Richest Kiwi quits Africa now

MICHAEL FIELD
Last updated 16:03 26/02/2013

Related Links

Jennings' Renaissance sells 50pc stake

Relevant offers

World

Sue Finley, 80, was hired by Nasa in 1958 as a 'computer' Woman gets $8030 but fails in bid to sue Australian supermarket after slipping on a grape Kayak is letting travellers search for travel deals using emojis Uber CEO Travis Kalanick resigns under investor pressure George Clooney sells his tequila to Diageo for US$1 billion London fire: Luxury apartments acquired for displaced Grenfell tenants Aussie bankers drug colleague with valium and laxatives in attempt to discredit him Passengers set to pay as Uber introduces tipping and fees for keeping drivers waiting Bauer's Australia boss quits, replaced by New Zealand CEO, after Rebel Wilson defamation case Apple gives the iPad some love to halt its long slide

Stephen Jennings, the Taranaki-born man once reputed to be the richest New Zealander, has suddenly quit his African interests three months after losing the Russian investment bank he founded and made him a billionaire.

Jennings, through Renaissance Capital founded 17 years ago, made about US$5 billion ($6 billion) before falling on harder times. Last year he made the National Business Review's rich list with $900 million.

Jennings, 52, stepped down from Renaissance last year after billionaire Mikhail Prokhorov rebuffed his requests for more cash for the money-losing investment bank.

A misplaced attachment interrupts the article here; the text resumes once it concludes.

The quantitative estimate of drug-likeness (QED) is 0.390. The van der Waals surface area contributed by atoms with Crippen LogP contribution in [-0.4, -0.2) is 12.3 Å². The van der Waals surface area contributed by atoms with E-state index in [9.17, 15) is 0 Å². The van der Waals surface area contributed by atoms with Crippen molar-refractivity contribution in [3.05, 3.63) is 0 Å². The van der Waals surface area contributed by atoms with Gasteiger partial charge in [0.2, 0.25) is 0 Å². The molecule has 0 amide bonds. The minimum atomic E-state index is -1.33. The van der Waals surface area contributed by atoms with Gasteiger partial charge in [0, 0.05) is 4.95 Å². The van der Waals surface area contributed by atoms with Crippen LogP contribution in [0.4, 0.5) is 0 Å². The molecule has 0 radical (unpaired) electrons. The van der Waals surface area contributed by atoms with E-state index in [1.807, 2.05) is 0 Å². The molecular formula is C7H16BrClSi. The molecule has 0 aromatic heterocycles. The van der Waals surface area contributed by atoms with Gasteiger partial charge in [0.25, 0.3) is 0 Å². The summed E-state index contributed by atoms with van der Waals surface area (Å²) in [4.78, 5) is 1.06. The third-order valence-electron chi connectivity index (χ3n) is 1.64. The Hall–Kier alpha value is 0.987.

Jennings left Moscow and was believed to be in Nigeria, but Bloomberg news agency said it could not contact him on his latest moves.

Now the Moscow business daily Vedomosti said Jennings resigned as chief executive of Renaissance Group - a relic of Capital - on January 1.

Group deputy CEO Hans Jochum Horn wrote to the staff announcing Jennings' departure.

"Stephen is in the same situation as many of you - a shareholder who has left the group," Horn said in a Reuters News Agency translation of the letter.

Horn said in the letter as saying he had carried out a preliminary analysis of the group which showed it had assets of US$221m but that these were opaque and illiquid.

Vedomosti asked the holders of three issues of Eurobonds in total worth US$250m to agree to restructure those notes.

Horn would make no further comment.

Ad Feedback

- Stuff

Special offers

Featured Promotions

Sponsored Content